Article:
By Nathan Tucker
The answer to that question depends on which Iowa Supreme Court justice you ask, and whether or not it is a retention election year. Despite a recent stretch of relative calm on the Court since last summer, justices gave vent to their disagreements in an extremely fractured case that produced five opinions and showed that at least one justice is fully cognizant of the voters he faces in November.
In King v. State of Iowa, sixteen students and parents sued the State, claiming “that Iowa’s educational system is not adequately serving students in either the largest or the smallest school districts.” They “alleged that there exists a ‘disparity in educational outcomes [in Iowa] based upon where one goes to school’ and there has been a ‘failure to provide similar educational opportunities for all of Iowa’s students.’”
The Plaintiffs argued that the State abridged their constitutional right to an education by failing “to establish standards, to enforce any standards, to adopt effective educator pay systems, and to establish and maintain an adequate education delivery system.” They sought a court order directing the State to “undertake all suitable means to provide an effective education.”
While four of the Court’s seven justices ruled that, even if true, the Plaintiffs’ allegations did not arise to a constitutional violation, it is disturbing that five of the justices were, at a minimum, open to creating a constitutional right to an education out of judicial whole cloth.
Justice Mansfield, joined by Justice Zager, wrote that, while there may be a constitutional right to an education, it does not require the State to provide a “minimally sufficient education.” On three separate occasions, Justice Mansfield qualified the Court’s holding by stating that it “does not foreclose future constitutional challenges” and that “we defer to another day the question whether education can amount to a fundamental right under the Iowa Constitution.”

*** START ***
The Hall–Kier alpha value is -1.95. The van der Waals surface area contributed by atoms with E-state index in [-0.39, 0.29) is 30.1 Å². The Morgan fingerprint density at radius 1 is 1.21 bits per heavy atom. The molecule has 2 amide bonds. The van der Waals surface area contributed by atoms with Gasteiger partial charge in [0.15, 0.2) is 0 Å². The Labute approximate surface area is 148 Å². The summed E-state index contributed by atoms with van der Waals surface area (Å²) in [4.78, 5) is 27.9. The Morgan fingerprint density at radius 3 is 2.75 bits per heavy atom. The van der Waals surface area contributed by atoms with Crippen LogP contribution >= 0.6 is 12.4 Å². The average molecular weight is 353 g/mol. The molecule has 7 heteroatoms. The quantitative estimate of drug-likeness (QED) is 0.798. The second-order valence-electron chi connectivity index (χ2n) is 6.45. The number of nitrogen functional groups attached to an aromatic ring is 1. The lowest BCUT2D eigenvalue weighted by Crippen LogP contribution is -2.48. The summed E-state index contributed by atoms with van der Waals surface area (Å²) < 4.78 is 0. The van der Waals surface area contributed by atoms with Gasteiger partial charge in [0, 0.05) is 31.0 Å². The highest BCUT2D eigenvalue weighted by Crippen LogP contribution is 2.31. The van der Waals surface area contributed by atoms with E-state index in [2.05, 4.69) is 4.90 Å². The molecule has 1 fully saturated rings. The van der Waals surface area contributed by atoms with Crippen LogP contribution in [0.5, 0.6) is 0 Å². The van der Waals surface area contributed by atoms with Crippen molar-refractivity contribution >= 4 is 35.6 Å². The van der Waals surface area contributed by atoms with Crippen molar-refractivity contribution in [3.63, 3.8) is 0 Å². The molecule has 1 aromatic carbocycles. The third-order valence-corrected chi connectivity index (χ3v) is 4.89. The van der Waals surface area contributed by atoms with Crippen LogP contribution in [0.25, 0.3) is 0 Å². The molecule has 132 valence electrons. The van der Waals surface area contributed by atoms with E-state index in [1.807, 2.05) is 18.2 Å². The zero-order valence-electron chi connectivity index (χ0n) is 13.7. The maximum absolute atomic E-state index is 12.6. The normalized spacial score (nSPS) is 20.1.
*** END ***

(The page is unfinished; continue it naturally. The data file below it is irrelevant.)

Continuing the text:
Chief Justice Cady argued that while there may likely be a constitutional right to an education that does require the State to provide a “minimally sufficient education,” such a right was not violated in this case. While admitting that the “point when a state’s educational system becomes minimally insufficient would be difficult to ascertain in the context of a constitutional analysis,” he is “simply content that the allegations of the petition in this case fall short.”
Justice Waterman strongly suggested that there could never be a constitutional right to an education, or at least one that is judicially enforceable. In “emphasiz[ing] the importance of judicial restraint when litigants ask courts to overstep their bounds,” he cautioned that “we do not sit as the supreme school board of the State of Iowa, and we are unwilling in the guise of adjudication to usurp powers the Iowa Constitution cedes to the elected branches to run our public schools.”
Justice Appel, joined by Justice Hecht, not only definitely discovered a new constitutional right to a free public education, but held that the State must provide a “minimally sufficient education.”
Out of all the justices, Wiggins alone declined to state whether or not there was a constitutional right to education, arguing rather disingenuously that such issues had not been “raised or briefed in this court” and therefore “members of the court should not be espousing their own views” on these questions.
It seems hard to believe, however, that an activist justice like Wiggins would have taken the same stance if Appel’s position commanded a majority of votes. The sole reason for remanding these issues to the trial court is the hope that, somehow, the Court’s activist wing will have a majority when the case comes back up on appeal in a few years.
Incidentally, Wiggins is one of four justices up for retention this year and, with an eye towards November, guised his ruling in terms of judicial restraint. Channeling his inner Obama, he argued several times that the majority was taking an unprecedented step to “achieve a desired result” and that “this important case calls for judicial restraint.”
No doubt a coincidence, but Wiggins, the only Varnum justice on November’s ballot, declined to (publicly) join Appel and Hecht in discovering a new constitutional right to education. Election years, after all, are bad years for declaring unenumerated rights, especially those that will cost taxpayers billions of dollars at the whim of judges.
It is nice to see that the upcoming retention vote has tempered Wiggins’ jurisprudential fantasies, but no one should be fooled into thinking he has become any less activist.